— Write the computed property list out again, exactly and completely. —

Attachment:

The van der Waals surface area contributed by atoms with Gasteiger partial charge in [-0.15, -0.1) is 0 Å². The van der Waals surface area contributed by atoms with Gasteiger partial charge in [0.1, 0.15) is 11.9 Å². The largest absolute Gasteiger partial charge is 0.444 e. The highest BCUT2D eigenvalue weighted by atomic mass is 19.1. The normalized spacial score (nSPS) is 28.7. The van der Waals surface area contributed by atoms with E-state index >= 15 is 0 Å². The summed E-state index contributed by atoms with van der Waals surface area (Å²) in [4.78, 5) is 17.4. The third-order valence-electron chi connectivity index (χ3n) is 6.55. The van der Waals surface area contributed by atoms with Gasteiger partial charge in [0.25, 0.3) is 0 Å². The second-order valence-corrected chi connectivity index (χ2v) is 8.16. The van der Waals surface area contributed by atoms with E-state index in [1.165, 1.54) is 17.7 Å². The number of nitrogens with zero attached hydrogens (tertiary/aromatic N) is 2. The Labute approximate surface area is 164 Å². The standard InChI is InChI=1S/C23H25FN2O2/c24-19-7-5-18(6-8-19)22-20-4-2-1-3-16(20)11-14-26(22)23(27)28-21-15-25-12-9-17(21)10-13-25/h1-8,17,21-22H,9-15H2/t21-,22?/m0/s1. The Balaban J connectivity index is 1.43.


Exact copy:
The van der Waals surface area contributed by atoms with Gasteiger partial charge in [-0.15, -0.1) is 0 Å². The van der Waals surface area contributed by atoms with Gasteiger partial charge in [0.1, 0.15) is 11.9 Å². The largest absolute Gasteiger partial charge is 0.444 e. The highest BCUT2D eigenvalue weighted by atomic mass is 19.1. The normalized spacial score (nSPS) is 28.7. The van der Waals surface area contributed by atoms with E-state index >= 15 is 0 Å². The summed E-state index contributed by atoms with van der Waals surface area (Å²) in [4.78, 5) is 17.4. The third-order valence-electron chi connectivity index (χ3n) is 6.55. The van der Waals surface area contributed by atoms with Gasteiger partial charge in [0.25, 0.3) is 0 Å². The second-order valence-corrected chi connectivity index (χ2v) is 8.16. The van der Waals surface area contributed by atoms with E-state index in [1.165, 1.54) is 17.7 Å². The number of nitrogens with zero attached hydrogens (tertiary/aromatic N) is 2. The Labute approximate surface area is 164 Å². The standard InChI is InChI=1S/C23H25FN2O2/c24-19-7-5-18(6-8-19)22-20-4-2-1-3-16(20)11-14-26(22)23(27)28-21-15-25-12-9-17(21)10-13-25/h1-8,17,21-22H,9-15H2/t21-,22?/m0/s1. The Balaban J connectivity index is 1.43.